If you love the sound of a 90m.p.h. pitch hitting the leather of a catcher’s mitt, you may well love “The Rookie.”
An Illusion review by Joan Ellis
If you love the sound of a 90m.p.h. pitch hitting the leather of a catcher’s mitt, you may well love “The Rookie.” If that’s not one of your favorite things, then you may be annoyed by the fact that the movie is a tear-soaked, sentimentalized, unrealistic, idealized inspirational message to young and old alike. But let’s concentrate first on the ball and the glove.
The movie opens with young Jim Morris (Trevor Morgan) playing his heart out in hometown baseball. Life is great whenever Jim’s on the ball field, but there’s a problem: his father is a low level military bureaucrat subject to frequent transfers, and the latest one will take them to Big Lake, Texas, a pebble of a town that has no baseball team. After a strange, largely unexplained time period in which the boy apparently grew up, had a shot at the major leagues and sustained a bad injury, we meet him again. Jimmy Morris is now Dennis Quaid, a high school history teacher and baseball coach at Big Lake High School.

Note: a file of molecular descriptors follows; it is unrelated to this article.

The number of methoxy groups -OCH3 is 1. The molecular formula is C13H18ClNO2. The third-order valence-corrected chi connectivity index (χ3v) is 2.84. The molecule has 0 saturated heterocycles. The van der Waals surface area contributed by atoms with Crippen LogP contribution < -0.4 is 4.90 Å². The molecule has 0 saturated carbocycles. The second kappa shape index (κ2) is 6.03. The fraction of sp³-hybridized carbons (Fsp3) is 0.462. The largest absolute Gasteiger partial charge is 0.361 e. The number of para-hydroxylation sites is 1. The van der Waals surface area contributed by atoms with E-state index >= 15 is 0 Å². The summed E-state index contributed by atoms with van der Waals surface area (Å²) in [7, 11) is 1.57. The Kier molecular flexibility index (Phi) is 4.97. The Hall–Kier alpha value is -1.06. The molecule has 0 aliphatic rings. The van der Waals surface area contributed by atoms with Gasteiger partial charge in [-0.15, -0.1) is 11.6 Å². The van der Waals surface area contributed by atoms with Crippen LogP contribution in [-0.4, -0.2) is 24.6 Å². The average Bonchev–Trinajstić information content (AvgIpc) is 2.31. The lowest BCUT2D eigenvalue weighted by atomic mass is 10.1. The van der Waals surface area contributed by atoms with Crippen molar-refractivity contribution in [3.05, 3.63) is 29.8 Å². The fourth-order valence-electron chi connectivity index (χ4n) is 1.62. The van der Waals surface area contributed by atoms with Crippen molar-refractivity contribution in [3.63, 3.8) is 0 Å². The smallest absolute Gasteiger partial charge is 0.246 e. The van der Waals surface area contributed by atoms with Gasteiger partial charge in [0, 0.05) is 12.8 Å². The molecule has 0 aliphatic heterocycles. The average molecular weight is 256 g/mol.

Jimmy has a team, but it’s a small one, and they’re discouraged. The players extract a promise from their coach: if they get to the state playoffs, he will try out one more time for the major leagues. The stage is set for the team to pull together in a soaring drive to the playoffs, and then for a guilt-ridden coach to keep his word. And don’t forget, Jimmy has a terrific wife Lorrie (Rachel Griffiths) who rolls her eyes a lot but doesn’t otherwise nag him too much about re-injuring himself in a young man’s sport. Jimmy is a family man, and when he leaves his wife and children for the “strange and wonderful world of minor league baseball,” he suffers. Suddenly Jimmy is called up to the majors, called to the mound as a relief pitcher for the first time in his home state. What follows is indeed tear-soaked.
Rachel Griffiths is commendable in her low-key acting, and Dennis Quaid is earnest and controlled, if a mite glamorous for a whole life spent in Big Lake, Texas. Angus T. Jones, playing Jimmy’s son, manages to pull off a part that could be intolerably saccharine
The part of the movie that sticks, however, is that slap of the ball in the glove that sends up a dust cloud every time. There is a great, if idealized, montage of fine baseball action set against a rollicking pop/rock score. The movie, especially the early part, catches the Texas desert in a woefully memorable way. The Morrises’ small ranch house is unadorned, set lightly it seems, with nothing able to grow around it to anchor it to the ground, ready to blow away in the Texas dust. This is dust country, a way of life for the people who live there.
As the audience filed out, a lanky teenager summed it up, “It’s O.K., but it can’t come close to “Sandlot.”
Copyright (c) Illusion
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